The frightening future implications of new report from researchers at the Weizmann Institute of Science in Israel caused a stir among observers of the international science community.
Using neither sperm nor egg, researchers created the world’s first synthetic mouse embryo and watched it grow for over eight days inside of a specially designed bioreactor that served as a womb, according to Live Science Magazine.
The article describes what occurs inside the artificial womb. “Within the device, embryos float in small beakers of nutrient-filled solution, and the beakers are all locked into a spinning cylinder that keeps them in constant motion. This movement simulates how blood and nutrients flow to the placenta. The device also replicates the atmospheric pressure of a mouse uterus.”
A statement from Weizmann Institute explains that researchers started only with “stem cells cultured in a petri dish.” By the eighth day, “all their [the embryos] early organ progenitors had formed, including a beating heart, an emerging blood circulation, a brain, a neural tube and an intestinal tract.”
Comparing the synthetic embryos to natural embryos, researchers noted their lab-created “models displayed a 95 percent similarity in both the shape of internal structures and the gene expression patterns of different cell types.”
Professor Jacob Hanna of Weizmann’s Molecular Genetics Department is understandably very excited about this project, as he should be. This was a giant step toward being able to create human organs in a lab, which is the ultimate goal of this research. In the statement, he said, “The embryo is the best organ-making machine and the best 3D bioprinter – we tried to emulate what it does.”
For the more scientifically minded among us, detailed technical information regarding the process can be viewed in a report published Monday in Cell, a scientific journal.
The brief video below provides a visual of the process. (There is no audio.)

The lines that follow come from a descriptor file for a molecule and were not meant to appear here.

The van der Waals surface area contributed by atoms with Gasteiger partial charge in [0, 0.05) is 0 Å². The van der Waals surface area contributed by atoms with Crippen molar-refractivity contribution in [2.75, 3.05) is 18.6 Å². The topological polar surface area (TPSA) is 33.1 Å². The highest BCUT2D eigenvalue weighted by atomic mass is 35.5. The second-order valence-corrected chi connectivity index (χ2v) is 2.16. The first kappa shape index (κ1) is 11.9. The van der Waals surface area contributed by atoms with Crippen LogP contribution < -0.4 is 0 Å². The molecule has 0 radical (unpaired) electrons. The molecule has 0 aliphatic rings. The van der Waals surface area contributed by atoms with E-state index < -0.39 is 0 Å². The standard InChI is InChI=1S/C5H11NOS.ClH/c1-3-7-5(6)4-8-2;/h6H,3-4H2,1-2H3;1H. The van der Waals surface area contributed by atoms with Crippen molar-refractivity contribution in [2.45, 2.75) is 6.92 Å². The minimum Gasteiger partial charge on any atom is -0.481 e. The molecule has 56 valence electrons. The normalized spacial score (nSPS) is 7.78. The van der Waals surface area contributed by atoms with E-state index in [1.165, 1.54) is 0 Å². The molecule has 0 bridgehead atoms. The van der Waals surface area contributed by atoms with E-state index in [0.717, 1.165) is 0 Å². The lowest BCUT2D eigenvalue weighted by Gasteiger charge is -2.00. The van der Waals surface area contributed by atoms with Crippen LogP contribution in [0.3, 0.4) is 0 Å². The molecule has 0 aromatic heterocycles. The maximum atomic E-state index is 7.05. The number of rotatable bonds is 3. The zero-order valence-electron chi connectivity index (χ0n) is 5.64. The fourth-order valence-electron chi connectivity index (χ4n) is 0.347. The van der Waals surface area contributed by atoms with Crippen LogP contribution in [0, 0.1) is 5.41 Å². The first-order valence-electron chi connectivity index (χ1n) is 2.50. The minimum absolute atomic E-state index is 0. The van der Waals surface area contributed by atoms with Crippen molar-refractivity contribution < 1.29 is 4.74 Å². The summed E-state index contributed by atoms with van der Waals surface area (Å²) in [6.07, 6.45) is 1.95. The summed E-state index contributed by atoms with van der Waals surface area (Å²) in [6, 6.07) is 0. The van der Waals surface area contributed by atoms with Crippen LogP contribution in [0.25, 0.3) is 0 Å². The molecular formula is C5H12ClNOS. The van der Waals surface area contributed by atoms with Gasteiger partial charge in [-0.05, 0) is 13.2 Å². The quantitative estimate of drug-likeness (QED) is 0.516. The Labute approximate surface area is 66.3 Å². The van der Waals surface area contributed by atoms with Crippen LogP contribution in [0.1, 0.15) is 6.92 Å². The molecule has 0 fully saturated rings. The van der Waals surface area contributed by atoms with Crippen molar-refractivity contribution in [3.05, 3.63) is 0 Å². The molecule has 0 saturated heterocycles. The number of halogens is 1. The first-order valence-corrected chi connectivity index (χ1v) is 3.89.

This breakthrough is great news for the medical community, particularly for those seeking organ transplants. It’s the prospect that scientists may one day go beyond organ creation and be able to create synthetic human “life” in a lab that frightens us.
Although we’re not likely to see synthetic humans anytime soon, I have no doubt the day will come. When it does, man will have the means to create “life,” as well as the power to end it.
Given the ease with which so many people are willing to end life via abortion, and even some through eugenics, perverting life even further is bound to have far-reaching and long-lasting consequences we are ill-equipped to deal with. Is mankind prepared to enter an age with this sort of innovation while society remains unconvinced on the sanctity of human life?
This is an ethical minefield. What right do scientists, or anyone else, have to conjure up a motherless, fatherless life inside of a laboratory? What will they unleash into the world if they do? What would a human formed inside a petri dish look like? Would they have a soul? Would they experience emotions?
This is uncharted territory, and while many of us believe we shouldn’t tread there, it will be utterly impossible to stop scientists from forging ahead.
It’s almost like watching someone open Pandora’s box in slow motion. We can only pray that, this time, “hope” will be able to escape before the lid is slammed shut.
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